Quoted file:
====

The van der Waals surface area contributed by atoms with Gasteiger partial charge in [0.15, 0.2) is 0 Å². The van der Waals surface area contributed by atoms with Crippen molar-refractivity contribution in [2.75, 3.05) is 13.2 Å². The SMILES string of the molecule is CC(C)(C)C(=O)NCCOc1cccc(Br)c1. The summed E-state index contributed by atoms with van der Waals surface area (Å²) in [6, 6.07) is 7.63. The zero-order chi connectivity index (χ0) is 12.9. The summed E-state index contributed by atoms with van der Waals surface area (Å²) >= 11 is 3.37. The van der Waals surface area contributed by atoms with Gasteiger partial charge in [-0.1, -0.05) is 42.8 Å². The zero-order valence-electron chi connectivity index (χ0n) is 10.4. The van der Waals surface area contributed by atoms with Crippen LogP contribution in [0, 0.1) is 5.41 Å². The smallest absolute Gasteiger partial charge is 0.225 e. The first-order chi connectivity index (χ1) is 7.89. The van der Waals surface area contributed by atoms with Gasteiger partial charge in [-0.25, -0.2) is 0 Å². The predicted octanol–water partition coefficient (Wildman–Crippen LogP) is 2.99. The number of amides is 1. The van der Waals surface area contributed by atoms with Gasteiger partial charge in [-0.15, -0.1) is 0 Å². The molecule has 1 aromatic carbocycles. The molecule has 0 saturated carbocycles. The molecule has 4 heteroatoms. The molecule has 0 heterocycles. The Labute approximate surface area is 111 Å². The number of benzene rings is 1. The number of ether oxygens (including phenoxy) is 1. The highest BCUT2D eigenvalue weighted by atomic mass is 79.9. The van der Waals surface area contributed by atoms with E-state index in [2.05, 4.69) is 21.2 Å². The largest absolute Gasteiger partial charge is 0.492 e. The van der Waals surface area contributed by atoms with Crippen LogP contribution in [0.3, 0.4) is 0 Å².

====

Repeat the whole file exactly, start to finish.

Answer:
The van der Waals surface area contributed by atoms with Gasteiger partial charge in [0.15, 0.2) is 0 Å². The van der Waals surface area contributed by atoms with Crippen molar-refractivity contribution in [2.75, 3.05) is 13.2 Å². The SMILES string of the molecule is CC(C)(C)C(=O)NCCOc1cccc(Br)c1. The summed E-state index contributed by atoms with van der Waals surface area (Å²) in [6, 6.07) is 7.63. The zero-order chi connectivity index (χ0) is 12.9. The summed E-state index contributed by atoms with van der Waals surface area (Å²) >= 11 is 3.37. The van der Waals surface area contributed by atoms with Gasteiger partial charge in [-0.1, -0.05) is 42.8 Å². The zero-order valence-electron chi connectivity index (χ0n) is 10.4. The van der Waals surface area contributed by atoms with Crippen LogP contribution in [0, 0.1) is 5.41 Å². The smallest absolute Gasteiger partial charge is 0.225 e. The first-order chi connectivity index (χ1) is 7.89. The van der Waals surface area contributed by atoms with Gasteiger partial charge in [-0.25, -0.2) is 0 Å². The predicted octanol–water partition coefficient (Wildman–Crippen LogP) is 2.99. The number of amides is 1. The van der Waals surface area contributed by atoms with Gasteiger partial charge in [-0.15, -0.1) is 0 Å². The molecule has 1 aromatic carbocycles. The molecule has 0 saturated carbocycles. The molecule has 4 heteroatoms. The molecule has 0 heterocycles. The Labute approximate surface area is 111 Å². The number of benzene rings is 1. The number of ether oxygens (including phenoxy) is 1. The highest BCUT2D eigenvalue weighted by atomic mass is 79.9. The van der Waals surface area contributed by atoms with E-state index in [2.05, 4.69) is 21.2 Å². The largest absolute Gasteiger partial charge is 0.492 e. The van der Waals surface area contributed by atoms with Crippen LogP contribution in [0.3, 0.4) is 0 Å².